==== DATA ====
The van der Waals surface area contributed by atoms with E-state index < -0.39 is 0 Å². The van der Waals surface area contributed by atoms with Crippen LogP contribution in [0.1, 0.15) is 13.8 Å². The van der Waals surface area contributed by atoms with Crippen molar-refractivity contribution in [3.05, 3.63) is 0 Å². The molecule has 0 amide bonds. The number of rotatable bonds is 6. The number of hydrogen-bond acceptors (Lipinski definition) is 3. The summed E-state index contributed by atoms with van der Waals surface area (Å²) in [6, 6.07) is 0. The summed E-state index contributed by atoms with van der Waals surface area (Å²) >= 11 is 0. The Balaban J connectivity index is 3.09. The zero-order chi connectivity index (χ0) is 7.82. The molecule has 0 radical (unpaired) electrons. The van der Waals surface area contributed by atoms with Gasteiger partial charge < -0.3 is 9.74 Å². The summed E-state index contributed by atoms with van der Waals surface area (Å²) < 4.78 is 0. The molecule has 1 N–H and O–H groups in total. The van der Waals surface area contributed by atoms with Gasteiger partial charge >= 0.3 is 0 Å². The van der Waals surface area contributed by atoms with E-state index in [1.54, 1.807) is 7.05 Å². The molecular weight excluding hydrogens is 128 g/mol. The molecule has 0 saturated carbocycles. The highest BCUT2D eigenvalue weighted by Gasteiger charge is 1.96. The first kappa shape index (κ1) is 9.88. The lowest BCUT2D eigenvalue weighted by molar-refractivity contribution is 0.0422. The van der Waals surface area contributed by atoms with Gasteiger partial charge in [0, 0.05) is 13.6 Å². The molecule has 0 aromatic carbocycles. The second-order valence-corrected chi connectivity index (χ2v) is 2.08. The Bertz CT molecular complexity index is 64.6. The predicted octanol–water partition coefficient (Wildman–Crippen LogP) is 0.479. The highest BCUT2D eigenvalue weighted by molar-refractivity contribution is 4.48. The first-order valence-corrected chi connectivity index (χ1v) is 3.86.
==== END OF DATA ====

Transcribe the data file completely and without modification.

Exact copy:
The van der Waals surface area contributed by atoms with E-state index < -0.39 is 0 Å². The van der Waals surface area contributed by atoms with Crippen LogP contribution in [0.1, 0.15) is 13.8 Å². The van der Waals surface area contributed by atoms with Crippen molar-refractivity contribution in [3.05, 3.63) is 0 Å². The molecule has 0 amide bonds. The number of rotatable bonds is 6. The number of hydrogen-bond acceptors (Lipinski definition) is 3. The summed E-state index contributed by atoms with van der Waals surface area (Å²) in [6, 6.07) is 0. The summed E-state index contributed by atoms with van der Waals surface area (Å²) >= 11 is 0. The Balaban J connectivity index is 3.09. The zero-order chi connectivity index (χ0) is 7.82. The molecule has 0 radical (unpaired) electrons. The van der Waals surface area contributed by atoms with Gasteiger partial charge < -0.3 is 9.74 Å². The summed E-state index contributed by atoms with van der Waals surface area (Å²) < 4.78 is 0. The molecule has 1 N–H and O–H groups in total. The van der Waals surface area contributed by atoms with Gasteiger partial charge >= 0.3 is 0 Å². The van der Waals surface area contributed by atoms with E-state index in [1.54, 1.807) is 7.05 Å². The molecular weight excluding hydrogens is 128 g/mol. The molecule has 0 saturated carbocycles. The highest BCUT2D eigenvalue weighted by Gasteiger charge is 1.96. The first kappa shape index (κ1) is 9.88. The lowest BCUT2D eigenvalue weighted by molar-refractivity contribution is 0.0422. The van der Waals surface area contributed by atoms with Gasteiger partial charge in [0, 0.05) is 13.6 Å². The molecule has 0 aromatic carbocycles. The second-order valence-corrected chi connectivity index (χ2v) is 2.08. The Bertz CT molecular complexity index is 64.6. The predicted octanol–water partition coefficient (Wildman–Crippen LogP) is 0.479. The highest BCUT2D eigenvalue weighted by molar-refractivity contribution is 4.48. The first-order valence-corrected chi connectivity index (χ1v) is 3.86.